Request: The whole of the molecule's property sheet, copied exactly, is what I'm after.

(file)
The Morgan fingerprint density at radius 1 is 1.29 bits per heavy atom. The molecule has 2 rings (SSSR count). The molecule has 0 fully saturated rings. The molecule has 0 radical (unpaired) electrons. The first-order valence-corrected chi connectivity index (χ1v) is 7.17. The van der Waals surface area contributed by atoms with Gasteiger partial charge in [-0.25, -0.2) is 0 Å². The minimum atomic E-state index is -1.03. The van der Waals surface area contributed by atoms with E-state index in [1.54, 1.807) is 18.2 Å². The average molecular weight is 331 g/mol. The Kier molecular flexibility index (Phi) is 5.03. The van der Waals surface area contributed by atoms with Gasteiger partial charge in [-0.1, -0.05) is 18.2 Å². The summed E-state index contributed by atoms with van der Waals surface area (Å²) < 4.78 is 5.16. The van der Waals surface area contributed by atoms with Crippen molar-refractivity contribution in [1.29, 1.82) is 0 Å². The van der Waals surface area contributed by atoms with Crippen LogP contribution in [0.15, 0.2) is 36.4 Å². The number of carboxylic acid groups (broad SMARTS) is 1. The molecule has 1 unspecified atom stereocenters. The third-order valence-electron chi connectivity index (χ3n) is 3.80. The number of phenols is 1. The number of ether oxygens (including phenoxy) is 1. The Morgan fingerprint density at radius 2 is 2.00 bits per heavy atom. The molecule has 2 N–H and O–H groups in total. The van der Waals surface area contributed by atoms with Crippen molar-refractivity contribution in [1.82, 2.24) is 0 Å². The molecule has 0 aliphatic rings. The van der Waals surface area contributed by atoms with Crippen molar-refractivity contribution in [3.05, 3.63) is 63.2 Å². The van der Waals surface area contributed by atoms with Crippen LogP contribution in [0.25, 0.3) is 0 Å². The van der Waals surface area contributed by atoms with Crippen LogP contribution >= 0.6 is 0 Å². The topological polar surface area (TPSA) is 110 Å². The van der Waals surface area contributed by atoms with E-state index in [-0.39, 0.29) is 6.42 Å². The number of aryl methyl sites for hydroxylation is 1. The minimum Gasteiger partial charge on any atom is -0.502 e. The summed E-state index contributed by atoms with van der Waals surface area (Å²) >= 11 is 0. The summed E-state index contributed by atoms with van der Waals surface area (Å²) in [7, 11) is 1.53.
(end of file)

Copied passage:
The Morgan fingerprint density at radius 1 is 1.29 bits per heavy atom. The molecule has 2 rings (SSSR count). The molecule has 0 fully saturated rings. The molecule has 0 radical (unpaired) electrons. The first-order valence-corrected chi connectivity index (χ1v) is 7.17. The van der Waals surface area contributed by atoms with Gasteiger partial charge in [-0.25, -0.2) is 0 Å². The minimum atomic E-state index is -1.03. The van der Waals surface area contributed by atoms with E-state index in [1.54, 1.807) is 18.2 Å². The average molecular weight is 331 g/mol. The Kier molecular flexibility index (Phi) is 5.03. The van der Waals surface area contributed by atoms with Gasteiger partial charge in [-0.1, -0.05) is 18.2 Å². The summed E-state index contributed by atoms with van der Waals surface area (Å²) < 4.78 is 5.16. The van der Waals surface area contributed by atoms with Crippen molar-refractivity contribution in [1.29, 1.82) is 0 Å². The van der Waals surface area contributed by atoms with Crippen LogP contribution in [0.15, 0.2) is 36.4 Å². The number of carboxylic acid groups (broad SMARTS) is 1. The molecule has 1 unspecified atom stereocenters. The third-order valence-electron chi connectivity index (χ3n) is 3.80. The number of phenols is 1. The number of ether oxygens (including phenoxy) is 1. The Morgan fingerprint density at radius 2 is 2.00 bits per heavy atom. The molecule has 2 N–H and O–H groups in total. The van der Waals surface area contributed by atoms with Crippen molar-refractivity contribution in [1.82, 2.24) is 0 Å². The molecule has 0 aliphatic rings. The van der Waals surface area contributed by atoms with Crippen molar-refractivity contribution in [3.05, 3.63) is 63.2 Å². The van der Waals surface area contributed by atoms with Crippen LogP contribution in [0.25, 0.3) is 0 Å². The van der Waals surface area contributed by atoms with Crippen LogP contribution >= 0.6 is 0 Å². The topological polar surface area (TPSA) is 110 Å². The van der Waals surface area contributed by atoms with E-state index in [-0.39, 0.29) is 6.42 Å². The number of aryl methyl sites for hydroxylation is 1. The minimum Gasteiger partial charge on any atom is -0.502 e. The summed E-state index contributed by atoms with van der Waals surface area (Å²) >= 11 is 0. The summed E-state index contributed by atoms with van der Waals surface area (Å²) in [7, 11) is 1.53.